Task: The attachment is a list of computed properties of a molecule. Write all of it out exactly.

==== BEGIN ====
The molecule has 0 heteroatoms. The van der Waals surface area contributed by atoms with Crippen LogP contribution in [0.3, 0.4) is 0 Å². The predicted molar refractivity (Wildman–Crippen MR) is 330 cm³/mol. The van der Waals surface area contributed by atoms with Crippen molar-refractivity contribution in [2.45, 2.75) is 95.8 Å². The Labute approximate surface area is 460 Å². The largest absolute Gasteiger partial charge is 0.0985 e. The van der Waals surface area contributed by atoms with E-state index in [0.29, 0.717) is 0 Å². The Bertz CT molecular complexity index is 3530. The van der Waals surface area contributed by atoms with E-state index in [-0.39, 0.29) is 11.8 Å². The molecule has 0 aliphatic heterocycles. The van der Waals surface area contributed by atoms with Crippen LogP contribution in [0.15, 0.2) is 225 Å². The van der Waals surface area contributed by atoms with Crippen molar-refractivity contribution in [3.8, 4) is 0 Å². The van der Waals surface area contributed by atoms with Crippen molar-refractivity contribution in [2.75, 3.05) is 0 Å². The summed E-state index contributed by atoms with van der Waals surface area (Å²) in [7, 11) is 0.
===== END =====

The molecule has 0 heteroatoms. The van der Waals surface area contributed by atoms with Crippen LogP contribution in [0.3, 0.4) is 0 Å². The predicted molar refractivity (Wildman–Crippen MR) is 330 cm³/mol. The van der Waals surface area contributed by atoms with Crippen molar-refractivity contribution in [2.45, 2.75) is 95.8 Å². The Labute approximate surface area is 460 Å². The largest absolute Gasteiger partial charge is 0.0985 e. The van der Waals surface area contributed by atoms with E-state index in [0.29, 0.717) is 0 Å². The Bertz CT molecular complexity index is 3530. The van der Waals surface area contributed by atoms with E-state index in [-0.39, 0.29) is 11.8 Å². The molecule has 0 aliphatic heterocycles. The van der Waals surface area contributed by atoms with Crippen LogP contribution in [0.15, 0.2) is 225 Å². The van der Waals surface area contributed by atoms with Crippen molar-refractivity contribution in [3.8, 4) is 0 Å². The van der Waals surface area contributed by atoms with Crippen molar-refractivity contribution in [2.75, 3.05) is 0 Å². The summed E-state index contributed by atoms with van der Waals surface area (Å²) in [7, 11) is 0.